The one trend that should have been 86’d a long time ago? Fat washing. I get it, it’s inventive and interesting, but am I going to enjoy a drink that tastes like pork fat for more than two sips? Probably not. Also, I’m willing to bet that many new bartenders who are excited to dip their toe into ‘mixology’ aren’t considering the issues of food safety with fat washing.
Bartender or Mixologist? Bartender. Mixologist makes me think of the Magician’s Alliance in Arrested Development. “We demand to be taken seriously.”
Best skill outside of work? Side eye.
Sazerac or Old Fashioned? Sazerac. Bonus points if Janette Desautel throws it in my face.
Good service or speedy drinks? Definitely good service. If good service was optional for me, I’d be in a different profession.
Dog or cat? I’ll stay loyal to my current fuzzy friend — cat.
Favourite Vancouver neighbourhood? Strathcona or Mount Pleasant. They’re both great in their own ways. I can’t decide.
Jigger or free pour? Free pour. Speed Rack (Cocktail Competition) awakened something in me.
Favourite local chef? There’s a lot of talented chefs in the city, but I’d have to go with the one who also makes me dinner every night.
Blue drink or slushy cocktail? Both!
Favourite ingredient to work with? Honey. It’s my favourite sweetener for anything. It adds a beautiful earthy complexity to anything it touches.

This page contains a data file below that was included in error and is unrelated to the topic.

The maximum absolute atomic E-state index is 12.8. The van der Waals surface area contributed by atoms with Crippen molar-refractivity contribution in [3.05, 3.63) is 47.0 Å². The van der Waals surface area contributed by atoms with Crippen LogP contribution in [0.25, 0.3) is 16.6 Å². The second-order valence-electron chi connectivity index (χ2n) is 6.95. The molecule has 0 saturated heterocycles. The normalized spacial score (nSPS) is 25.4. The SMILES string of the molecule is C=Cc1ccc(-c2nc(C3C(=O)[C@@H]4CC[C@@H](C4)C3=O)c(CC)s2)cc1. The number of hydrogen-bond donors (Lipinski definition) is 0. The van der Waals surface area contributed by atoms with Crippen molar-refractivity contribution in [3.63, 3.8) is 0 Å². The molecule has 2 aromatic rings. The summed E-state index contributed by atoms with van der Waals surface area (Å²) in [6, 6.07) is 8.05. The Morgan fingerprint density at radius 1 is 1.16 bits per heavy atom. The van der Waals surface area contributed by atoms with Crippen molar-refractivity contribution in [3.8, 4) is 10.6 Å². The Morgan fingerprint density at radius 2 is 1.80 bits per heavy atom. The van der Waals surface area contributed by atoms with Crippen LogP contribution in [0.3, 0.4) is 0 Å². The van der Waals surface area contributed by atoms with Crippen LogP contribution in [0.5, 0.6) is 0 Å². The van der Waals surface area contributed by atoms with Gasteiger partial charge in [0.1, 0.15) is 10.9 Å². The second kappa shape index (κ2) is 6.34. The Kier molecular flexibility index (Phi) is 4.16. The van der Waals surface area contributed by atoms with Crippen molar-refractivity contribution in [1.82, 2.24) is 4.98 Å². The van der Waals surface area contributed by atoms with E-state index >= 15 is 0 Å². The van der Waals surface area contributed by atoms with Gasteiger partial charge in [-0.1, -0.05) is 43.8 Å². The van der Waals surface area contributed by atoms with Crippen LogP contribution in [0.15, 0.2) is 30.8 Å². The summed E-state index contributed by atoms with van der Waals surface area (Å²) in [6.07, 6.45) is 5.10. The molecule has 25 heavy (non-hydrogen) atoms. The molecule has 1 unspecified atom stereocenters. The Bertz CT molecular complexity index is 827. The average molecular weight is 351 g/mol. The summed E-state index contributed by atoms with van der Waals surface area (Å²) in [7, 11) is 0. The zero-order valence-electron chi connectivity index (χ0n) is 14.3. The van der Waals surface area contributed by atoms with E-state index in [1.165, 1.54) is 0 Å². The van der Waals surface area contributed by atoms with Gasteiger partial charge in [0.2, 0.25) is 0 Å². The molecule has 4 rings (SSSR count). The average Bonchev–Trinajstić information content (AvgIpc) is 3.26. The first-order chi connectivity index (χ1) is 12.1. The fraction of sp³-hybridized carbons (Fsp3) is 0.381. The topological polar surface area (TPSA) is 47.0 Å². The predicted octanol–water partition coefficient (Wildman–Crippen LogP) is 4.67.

Your go-to bar for a “cheeky”? I’ll split a Lonetree cider with the boys at Bao Bei anytime.
Facebook or Instagram? Instagram. Facebook has far less pictures of cute cats and goats.
Favourite Vancouver season? Spring. Winters are so long and dark here. By the time Spring finally rolls around, the city is crying for vitamin D.
What’s your typical day off like? Sleep late, drink lots of coffee, run errands, then fun time. Hopefully enjoy some sunshine, make irresponsible purchases, go to some breweries, bar hop… lather, rinse, repeat.
Good customer who tips bad, or douchebag who tips huge? A good customer, sans tip. I’d much rather have someone sit at the bar for a few hours, enjoy themselves, and engage with their bartender as opposed to someone who doesn’t know their basic bar etiquette or how to treat other people, even if it means my wallet’s a little lighter.
Break-up bar or Tinder date bar? Tinder date bar. For some reason I’ve had a lot of break-ups go down at my bar lately, and I’m still at a loss for what to do when someone’s quietly crying at my well. Tinder dates make for some great stories though, like the time I heard someone tell her date about how she was a plus one for someone’s iowaska ceremony.
Bar tool you can’t live without? Shaker tin. You can MacGyver anything else.
Post-work drink. What is it, where is it and who’s making it? A dry cider, on my couch, if it’s been a good night I’ll even pour it into a glass.
Cocktail | Hornet’s Nest
1.5 oz Sid’s Vodka
0.5 oz Akvavit
0.5 oz honey syrup
1 dash Scrappy’s Firewater Bitters
Method: stir ingredients with ice in a mixing glass, strain into a chilled cocktail coupe. Garnish: twist of lemon.